Calcium is a common chemical element found in nature. It can be obtained through limestone, chalk, and marble mining as well as the manufacturing of fertilizers that use calcium for active ingredients to stimulate plant growth rates
The purpose behind liming soil with this nutrient? To provide an alkaline pH level that will help plants become healthier by providing nutrients more efficiently than they would without aid from minerals like magnesium or potassium within the soil.
Calcium in nature
The general knowledge is that calcium is essential for healthy bones and teeth. It can be found in many compounds we are familiar with, both natural and synthetic. Chalk to lime caves or ancient fossils that have lain silent beneath the earth’s surface since they were first formed millions of years ago – all contain calcium! Gypsum stones on breakaway cliffs along highways represent one more example of how nature provides us with minerals necessary to our daily lives as humans living on this planet
With the invention of calcium in the early 19th century, it wasn’t used much at first. But now this metal is fifth on our list for mined resources and its importance increases every year. Many calcium compounds are widely used in industry. But calcium ions themselves play a more important role than their mere presence as an additive component of the mixture. It’s calcium that regulates the life processes of plants and animals; calcium plays a key role in calcium metabolism. Calcium has numerous important physiological functions. In fact, the role of calcium is so great that it can easily be categorized as a macronutrient.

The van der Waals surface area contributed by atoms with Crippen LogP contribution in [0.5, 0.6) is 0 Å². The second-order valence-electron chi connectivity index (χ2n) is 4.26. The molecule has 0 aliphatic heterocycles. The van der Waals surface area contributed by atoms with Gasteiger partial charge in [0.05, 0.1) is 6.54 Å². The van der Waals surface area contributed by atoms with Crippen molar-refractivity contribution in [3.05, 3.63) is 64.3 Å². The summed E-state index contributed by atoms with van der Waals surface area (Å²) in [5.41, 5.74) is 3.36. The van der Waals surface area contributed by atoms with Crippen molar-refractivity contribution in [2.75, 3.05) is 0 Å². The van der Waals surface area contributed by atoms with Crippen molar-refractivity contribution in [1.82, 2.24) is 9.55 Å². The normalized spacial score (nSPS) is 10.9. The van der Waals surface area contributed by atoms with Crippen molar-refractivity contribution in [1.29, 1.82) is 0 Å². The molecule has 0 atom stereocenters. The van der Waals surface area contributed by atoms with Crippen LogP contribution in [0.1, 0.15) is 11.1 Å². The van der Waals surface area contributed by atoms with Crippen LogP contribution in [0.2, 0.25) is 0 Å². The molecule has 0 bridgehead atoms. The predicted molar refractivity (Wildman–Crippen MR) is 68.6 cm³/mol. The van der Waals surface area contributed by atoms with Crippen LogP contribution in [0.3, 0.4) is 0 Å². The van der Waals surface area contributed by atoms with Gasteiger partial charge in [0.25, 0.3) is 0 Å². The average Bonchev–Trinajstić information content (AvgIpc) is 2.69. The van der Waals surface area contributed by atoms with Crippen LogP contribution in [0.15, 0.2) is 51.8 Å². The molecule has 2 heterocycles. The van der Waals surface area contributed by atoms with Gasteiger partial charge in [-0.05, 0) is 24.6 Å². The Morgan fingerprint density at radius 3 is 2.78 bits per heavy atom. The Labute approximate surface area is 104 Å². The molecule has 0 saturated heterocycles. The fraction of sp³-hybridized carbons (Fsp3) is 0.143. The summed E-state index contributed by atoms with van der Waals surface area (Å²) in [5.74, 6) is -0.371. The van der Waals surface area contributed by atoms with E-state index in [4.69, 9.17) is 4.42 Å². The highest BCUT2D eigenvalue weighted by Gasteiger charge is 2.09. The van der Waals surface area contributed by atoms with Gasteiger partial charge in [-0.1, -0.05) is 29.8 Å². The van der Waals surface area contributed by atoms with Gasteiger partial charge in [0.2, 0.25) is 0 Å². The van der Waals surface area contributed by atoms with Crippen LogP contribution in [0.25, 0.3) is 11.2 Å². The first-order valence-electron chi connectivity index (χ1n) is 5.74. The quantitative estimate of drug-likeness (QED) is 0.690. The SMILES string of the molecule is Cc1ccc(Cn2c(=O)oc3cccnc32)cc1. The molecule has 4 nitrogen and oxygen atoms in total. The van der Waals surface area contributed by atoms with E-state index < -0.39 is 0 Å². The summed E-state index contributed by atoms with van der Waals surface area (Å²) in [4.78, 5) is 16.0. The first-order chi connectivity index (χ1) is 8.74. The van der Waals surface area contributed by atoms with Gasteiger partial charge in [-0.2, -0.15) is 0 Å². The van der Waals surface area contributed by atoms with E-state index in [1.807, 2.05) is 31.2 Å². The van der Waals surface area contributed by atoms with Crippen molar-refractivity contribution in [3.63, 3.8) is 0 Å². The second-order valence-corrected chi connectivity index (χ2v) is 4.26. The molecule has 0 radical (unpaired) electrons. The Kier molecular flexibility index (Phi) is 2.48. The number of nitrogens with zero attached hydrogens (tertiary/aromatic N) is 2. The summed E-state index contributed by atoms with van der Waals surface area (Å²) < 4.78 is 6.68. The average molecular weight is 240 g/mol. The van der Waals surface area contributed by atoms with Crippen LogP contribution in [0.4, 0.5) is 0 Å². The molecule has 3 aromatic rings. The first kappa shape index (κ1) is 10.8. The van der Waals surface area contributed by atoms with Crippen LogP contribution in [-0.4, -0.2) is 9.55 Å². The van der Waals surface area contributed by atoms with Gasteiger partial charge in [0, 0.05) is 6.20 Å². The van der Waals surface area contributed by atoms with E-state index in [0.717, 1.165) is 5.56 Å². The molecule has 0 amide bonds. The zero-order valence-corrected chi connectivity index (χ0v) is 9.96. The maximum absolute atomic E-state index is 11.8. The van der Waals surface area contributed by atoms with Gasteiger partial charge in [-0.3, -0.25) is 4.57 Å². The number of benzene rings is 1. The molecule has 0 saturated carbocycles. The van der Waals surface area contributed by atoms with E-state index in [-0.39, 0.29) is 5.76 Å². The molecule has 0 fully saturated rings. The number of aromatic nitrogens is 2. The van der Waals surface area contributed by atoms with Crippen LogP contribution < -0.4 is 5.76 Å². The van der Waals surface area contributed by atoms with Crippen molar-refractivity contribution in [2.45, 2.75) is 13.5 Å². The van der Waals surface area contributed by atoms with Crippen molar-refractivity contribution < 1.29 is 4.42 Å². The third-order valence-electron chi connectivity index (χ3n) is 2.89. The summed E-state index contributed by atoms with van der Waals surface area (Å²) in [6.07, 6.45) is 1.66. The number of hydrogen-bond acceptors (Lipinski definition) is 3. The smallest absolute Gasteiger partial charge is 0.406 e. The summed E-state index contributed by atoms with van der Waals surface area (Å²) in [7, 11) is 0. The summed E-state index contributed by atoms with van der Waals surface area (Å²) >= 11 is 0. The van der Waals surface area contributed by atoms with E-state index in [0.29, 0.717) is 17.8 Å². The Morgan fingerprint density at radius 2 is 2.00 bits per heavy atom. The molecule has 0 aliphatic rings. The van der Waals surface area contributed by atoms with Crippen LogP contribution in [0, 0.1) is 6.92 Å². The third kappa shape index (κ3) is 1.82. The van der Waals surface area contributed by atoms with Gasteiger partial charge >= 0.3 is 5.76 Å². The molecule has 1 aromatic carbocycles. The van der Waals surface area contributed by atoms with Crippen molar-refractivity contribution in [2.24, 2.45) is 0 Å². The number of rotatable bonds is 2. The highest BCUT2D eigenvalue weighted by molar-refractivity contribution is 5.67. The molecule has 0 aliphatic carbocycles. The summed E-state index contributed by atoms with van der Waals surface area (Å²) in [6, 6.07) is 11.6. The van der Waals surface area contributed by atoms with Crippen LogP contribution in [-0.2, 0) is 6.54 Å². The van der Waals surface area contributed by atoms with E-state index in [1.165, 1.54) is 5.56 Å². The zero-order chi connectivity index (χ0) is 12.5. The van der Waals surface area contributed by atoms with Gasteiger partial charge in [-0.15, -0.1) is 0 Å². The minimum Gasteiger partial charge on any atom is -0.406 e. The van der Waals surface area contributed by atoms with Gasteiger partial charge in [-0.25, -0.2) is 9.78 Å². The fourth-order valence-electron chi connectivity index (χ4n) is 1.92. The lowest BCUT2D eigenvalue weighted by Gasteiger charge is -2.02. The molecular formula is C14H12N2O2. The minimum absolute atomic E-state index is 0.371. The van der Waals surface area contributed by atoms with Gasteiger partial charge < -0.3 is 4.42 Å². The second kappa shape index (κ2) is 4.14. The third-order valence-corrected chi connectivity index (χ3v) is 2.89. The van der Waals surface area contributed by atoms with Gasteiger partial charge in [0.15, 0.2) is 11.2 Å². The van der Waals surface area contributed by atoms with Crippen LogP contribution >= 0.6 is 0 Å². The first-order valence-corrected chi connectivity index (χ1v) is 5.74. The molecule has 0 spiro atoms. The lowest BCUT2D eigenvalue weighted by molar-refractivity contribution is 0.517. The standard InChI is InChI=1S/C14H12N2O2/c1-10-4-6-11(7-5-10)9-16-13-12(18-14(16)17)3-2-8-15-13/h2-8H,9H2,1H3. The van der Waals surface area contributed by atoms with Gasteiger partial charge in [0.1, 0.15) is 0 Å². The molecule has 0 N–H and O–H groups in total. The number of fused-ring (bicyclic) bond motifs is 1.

There are few minerals in nature more abundant than calcium. Calcium accounts for 3% of Earth’s crust. Pure calcium is almost never found in nature but is a part of various compounds. For example, gypsum, fluorite, or limestone. The element mostly enters natural waters by leaching from silicates of different rock formations and sedimentary rocks, as well as with sewage from industrial and agricultural facilities.
A large amount of the element in water is one of the signs of water hardness. In water, it occurs in the form of salts of strong and weak acids: carbonates and hydrocarbonates (CaCO3), sulfates and sulfites (CaSO4, CaSO3) fluorides (CaF2), phosphates (Ca5(PO4)3), and others.
Calcium mobility and uptake by plants
Calcium uptake by plants is a passive process and doesn’t require any additional energy input. The mobility of the nutrient in plants occurs mainly in the xylem along with water, so its absorption is directly related to the transpiration rate of plants.
High humidity, cold and low transpiration rates can lead to calcium deficiency. Salinity can also cause deficiency by reducing water uptake by the plants.
Since the mobility of the nutrient in plants is limited, shortage of the macronutrient occurs first on young leaves (they die off) and in fruits (bud rot, bud drop, and necrosis) because transpiration is low. Therefore, feeding plants with calcium is necessary for their stable and prolonged growth.
Role of calcium in plants
The impact of calcium on the quality and volume of the crop is most often associated with disorders during fruit ripening and storage. Meanwhile, the role of the element in plant nutrition is much broader and most often underestimated. As a rule, the application of fertilizers occurs only in a situation of acute deficiency, when there is already a decrease in plant productivity and fruit quality. This is an unacceptable practice since its role in managing various plant processes is much larger.